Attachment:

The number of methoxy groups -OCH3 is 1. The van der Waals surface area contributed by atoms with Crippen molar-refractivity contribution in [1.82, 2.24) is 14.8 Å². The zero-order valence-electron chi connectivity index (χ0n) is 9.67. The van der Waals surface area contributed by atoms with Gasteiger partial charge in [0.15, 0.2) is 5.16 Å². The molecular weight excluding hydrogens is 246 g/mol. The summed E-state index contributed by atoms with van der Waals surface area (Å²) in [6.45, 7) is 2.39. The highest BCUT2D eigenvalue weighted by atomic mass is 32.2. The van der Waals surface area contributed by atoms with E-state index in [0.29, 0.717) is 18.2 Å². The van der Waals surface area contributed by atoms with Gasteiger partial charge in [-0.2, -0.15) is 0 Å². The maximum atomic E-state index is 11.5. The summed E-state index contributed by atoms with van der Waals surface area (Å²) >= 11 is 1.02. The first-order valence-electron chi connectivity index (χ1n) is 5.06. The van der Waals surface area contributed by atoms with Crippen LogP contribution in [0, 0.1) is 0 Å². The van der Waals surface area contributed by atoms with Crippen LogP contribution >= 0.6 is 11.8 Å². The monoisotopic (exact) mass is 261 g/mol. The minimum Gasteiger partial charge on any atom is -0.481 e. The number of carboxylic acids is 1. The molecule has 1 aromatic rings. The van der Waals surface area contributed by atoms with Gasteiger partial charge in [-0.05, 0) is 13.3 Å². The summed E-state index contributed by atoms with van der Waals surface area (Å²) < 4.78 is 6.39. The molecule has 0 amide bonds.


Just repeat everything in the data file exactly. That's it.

The number of methoxy groups -OCH3 is 1. The van der Waals surface area contributed by atoms with Crippen molar-refractivity contribution in [1.82, 2.24) is 14.8 Å². The zero-order valence-electron chi connectivity index (χ0n) is 9.67. The van der Waals surface area contributed by atoms with Gasteiger partial charge in [0.15, 0.2) is 5.16 Å². The molecular weight excluding hydrogens is 246 g/mol. The summed E-state index contributed by atoms with van der Waals surface area (Å²) in [6.45, 7) is 2.39. The highest BCUT2D eigenvalue weighted by atomic mass is 32.2. The van der Waals surface area contributed by atoms with E-state index in [0.29, 0.717) is 18.2 Å². The van der Waals surface area contributed by atoms with Gasteiger partial charge in [-0.2, -0.15) is 0 Å². The maximum atomic E-state index is 11.5. The summed E-state index contributed by atoms with van der Waals surface area (Å²) >= 11 is 1.02. The first-order valence-electron chi connectivity index (χ1n) is 5.06. The van der Waals surface area contributed by atoms with Crippen LogP contribution in [0, 0.1) is 0 Å². The van der Waals surface area contributed by atoms with Crippen LogP contribution >= 0.6 is 11.8 Å². The monoisotopic (exact) mass is 261 g/mol. The minimum Gasteiger partial charge on any atom is -0.481 e. The number of carboxylic acids is 1. The molecule has 1 aromatic rings. The van der Waals surface area contributed by atoms with Gasteiger partial charge in [-0.05, 0) is 13.3 Å². The summed E-state index contributed by atoms with van der Waals surface area (Å²) < 4.78 is 6.39. The molecule has 0 amide bonds.